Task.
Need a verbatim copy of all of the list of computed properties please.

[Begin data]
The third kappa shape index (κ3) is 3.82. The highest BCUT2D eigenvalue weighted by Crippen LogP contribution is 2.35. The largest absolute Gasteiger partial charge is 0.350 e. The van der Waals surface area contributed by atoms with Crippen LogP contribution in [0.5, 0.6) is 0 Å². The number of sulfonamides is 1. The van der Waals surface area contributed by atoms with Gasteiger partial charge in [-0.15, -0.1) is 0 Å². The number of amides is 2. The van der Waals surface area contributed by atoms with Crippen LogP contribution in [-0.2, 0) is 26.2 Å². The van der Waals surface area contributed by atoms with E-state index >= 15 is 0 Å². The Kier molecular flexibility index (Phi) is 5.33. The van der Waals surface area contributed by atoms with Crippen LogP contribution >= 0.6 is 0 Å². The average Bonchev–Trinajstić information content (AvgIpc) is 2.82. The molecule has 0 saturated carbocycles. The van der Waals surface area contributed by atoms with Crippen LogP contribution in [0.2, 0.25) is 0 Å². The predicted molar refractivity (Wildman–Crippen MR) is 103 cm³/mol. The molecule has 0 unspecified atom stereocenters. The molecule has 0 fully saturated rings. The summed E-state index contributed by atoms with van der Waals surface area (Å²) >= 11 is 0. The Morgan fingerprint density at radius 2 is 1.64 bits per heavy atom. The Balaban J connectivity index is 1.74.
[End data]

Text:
The third kappa shape index (κ3) is 3.82. The highest BCUT2D eigenvalue weighted by Crippen LogP contribution is 2.35. The largest absolute Gasteiger partial charge is 0.350 e. The van der Waals surface area contributed by atoms with Crippen LogP contribution in [0.5, 0.6) is 0 Å². The number of sulfonamides is 1. The van der Waals surface area contributed by atoms with Gasteiger partial charge in [-0.15, -0.1) is 0 Å². The number of amides is 2. The van der Waals surface area contributed by atoms with Crippen LogP contribution in [-0.2, 0) is 26.2 Å². The van der Waals surface area contributed by atoms with E-state index >= 15 is 0 Å². The Kier molecular flexibility index (Phi) is 5.33. The van der Waals surface area contributed by atoms with Crippen LogP contribution >= 0.6 is 0 Å². The average Bonchev–Trinajstić information content (AvgIpc) is 2.82. The molecule has 0 saturated carbocycles. The van der Waals surface area contributed by atoms with Crippen LogP contribution in [0.2, 0.25) is 0 Å². The predicted molar refractivity (Wildman–Crippen MR) is 103 cm³/mol. The molecule has 0 unspecified atom stereocenters. The molecule has 0 fully saturated rings. The summed E-state index contributed by atoms with van der Waals surface area (Å²) >= 11 is 0. The Morgan fingerprint density at radius 2 is 1.64 bits per heavy atom. The Balaban J connectivity index is 1.74.